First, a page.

With my 3-day vehicle pass still valid from my Spalding/Gray Wolf/Warren hike, I decided to go ahead and finish off my last 3 named or significant peaks above 13000ft on the Mount Evans massif. This one will disturb the purists even more than the previous one as I started the hike at nearly 13300ft and did 3 peaks not much higher than that altitude! The three peaks are strung out along a 2+ mile ridge that comes off the southeast face of Evans. This is the "road face", and I started the hike at the apex of the first major switchback on the final ascent of this road up the face, just above the saddle that connects these peaks to Evans.
The situation with Epaulet Mountain and "Epaulie" is sort of interesting. In reality, they make up a double-humped peak that does rise a bit more than 300ft above the connecting saddle with 14er Mount Evans. The two humps have official elevations of 13530ft and 13523ft and are about a half-mile apart with a 13380-foot saddle between. But, inexplicably, it is the 13523ft hump that carries the official name Epaulet Mountain, and the USGS map seems to make it clear that the name only applies to the lower bump. I suppose it does make some sense because this summit is closer to Evans and is more easily visible from there. However, clearly the 13530ft point is the true summit. Thus, the 13530ft summit, nicknamed "Epaulie" as a combination of Epaulet and Rosalie, is an officially ranked summit with its 300+ foot rise from the Epaulet-Evans saddle, while Epaulet is a (named) false summit of "Epaulie". It's quite rare to have the false summit named and the true summit unnamed; in nearly all the cases where the false summit is named, the true summit also has a name. I'm not sure of the history here, but I wonder if maybe the name really should apply to both bumps, or if earlier surveys had Epaulet higher than Epaulie.
The end result of all of this is that both humps are thus put on lists that contain all the ranked peaks plus all named peaks, giving the Mount Evans massif 9 ranked or named peaks above 13000ft (in descending elevation order: Evans, Bierstadt, Spalding, Gray Wolf, Rosalie, Epaulie, Epaulet, Rogers, and Warren). The western 14256-foot summit of Evans is sometimes nicknamed "West Evans", but this is not official and it only rises a bit over 100ft above its saddle with the main summit. The only other summit worth mentioning is a 13340-foot high point just southeast of Gray Wolf that rises about 200ft above its saddle with Gray Wolf.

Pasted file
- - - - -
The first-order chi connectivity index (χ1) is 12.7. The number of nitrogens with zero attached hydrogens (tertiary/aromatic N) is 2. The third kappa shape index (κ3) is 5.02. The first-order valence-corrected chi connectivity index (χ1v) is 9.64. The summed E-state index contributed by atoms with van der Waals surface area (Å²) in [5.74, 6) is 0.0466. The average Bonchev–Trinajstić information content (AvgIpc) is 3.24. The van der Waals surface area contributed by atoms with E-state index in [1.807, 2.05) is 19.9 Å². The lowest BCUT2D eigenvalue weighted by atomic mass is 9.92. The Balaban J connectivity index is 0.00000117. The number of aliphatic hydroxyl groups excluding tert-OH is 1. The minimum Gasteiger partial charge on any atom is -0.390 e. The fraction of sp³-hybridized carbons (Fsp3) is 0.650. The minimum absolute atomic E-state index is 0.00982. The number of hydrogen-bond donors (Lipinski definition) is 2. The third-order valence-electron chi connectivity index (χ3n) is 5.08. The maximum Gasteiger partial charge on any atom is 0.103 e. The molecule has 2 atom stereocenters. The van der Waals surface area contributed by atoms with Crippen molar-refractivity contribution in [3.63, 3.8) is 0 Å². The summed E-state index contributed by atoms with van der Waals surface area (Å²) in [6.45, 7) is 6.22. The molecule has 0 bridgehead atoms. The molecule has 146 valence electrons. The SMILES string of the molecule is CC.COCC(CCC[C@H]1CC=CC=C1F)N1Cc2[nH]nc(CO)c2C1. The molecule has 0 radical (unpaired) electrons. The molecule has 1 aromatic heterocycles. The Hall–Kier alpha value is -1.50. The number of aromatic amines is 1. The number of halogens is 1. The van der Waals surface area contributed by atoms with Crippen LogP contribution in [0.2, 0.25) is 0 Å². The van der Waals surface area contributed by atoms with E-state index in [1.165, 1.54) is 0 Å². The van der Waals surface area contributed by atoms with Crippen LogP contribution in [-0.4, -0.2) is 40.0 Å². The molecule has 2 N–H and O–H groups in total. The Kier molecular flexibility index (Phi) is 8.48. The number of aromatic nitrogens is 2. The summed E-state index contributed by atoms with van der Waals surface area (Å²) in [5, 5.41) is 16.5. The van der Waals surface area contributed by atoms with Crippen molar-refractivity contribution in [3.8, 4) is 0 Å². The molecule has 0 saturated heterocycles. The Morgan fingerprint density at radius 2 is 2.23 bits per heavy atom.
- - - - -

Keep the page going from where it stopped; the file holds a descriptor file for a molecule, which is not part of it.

As on Friday, I started the hike pretty much right at 6am. From where I parked, you have to drop down a bit over 100ft into the broad saddle before hiking to Epaulet. The terrain is easy, as it is mostly a grassy tundra punctuated by small rocks. There were small puddles of water strewn across the saddle, much like the saddle between Gray Wolf and Spalding. This time, icy skins had not developed, at least on the puddles I saw.
With less than 400ft to gain from this saddle on easy terrain, it doesn't take very long to get up to the large summit area of Epaulet. I worked my way around the west side of the summit plateau, hitting 3 rockpiles that I thought could be the true summit. I'm still not quite sure which one was really the summit, but I certainly did reach the summit no matter what.
Onward to Epaulie! The terrain remained easy as I made the short drop into the saddle and back up to another extended summit area with several high points. Although I did go ahead and hit several points, this time I'm pretty sure that the last point was the highest. This point is at the top of a distinctive pile of boulders, which includes a little "window" you can see through. I was less than 45 minutes into the hike and already had reached two summits!
Fortunately, Rosalie does provide enough of a challenge to feel more like a "real" ascent. The summit is only 45 feet higher than Epaulie, but you have to drop down to nearly 12900ft in between so the out-and-back to get Rosalie requires nearly 1300ft of gain. The first 200ft or so of contours below Epaulie look uncomfortably close together on the USGS map. Indeed, it is rather steep. Fortunately, it was quite passible and rather enjoyable, mostly on grassy areas and low-angle slabs that were just about perfect for my new boots. After this, the rest of the descent to the saddle and ascent up to Rosalie along a broad ridge is mostly Class 1 walking on tundra and occasional rocks.
I had a decent tailwind while heading southeast and then south up to Rosalie's summit, which I reached at 0722. There was enough of a summit cairn to sort of hide from the wind, but it was still a bit chilly when sitting still. I got out the Kestrel and somewhat to my surprise found that the wind was averaging 24 mph with one gust to 30. Interestingly, it really was coming straight from the north or north-northwest, a rather unusual pattern for a sunny day in August. Plus, it was a fairly cool 39 degrees, indicative of the relatively cool summer we've been having. The bulk of Evans provided more and more of a windbreak closer to the trailhead.
Due to the high starting elevation, the inbound hike took nearly as long as outbound. It was a little chilly in the headwind, but that diminished as I approached the wind shadow of Evans. My new boots did quite well in walking up the rock slabs near the top of Epaulie, and since I was so close, I re-summited the peak before continuing. I decided to hit a high point on the eastern edge of the Epaulet summit plateau, but it turned out to be more than 50 feet below the real summit. I finished the hike in well under 3 hours, but it was quite a nice outing.
To the chronological trip index
To the Epaulet Mountain page
To the "Epaulie" page
To the Rosalie Peak page
File last modified: 02 January 2005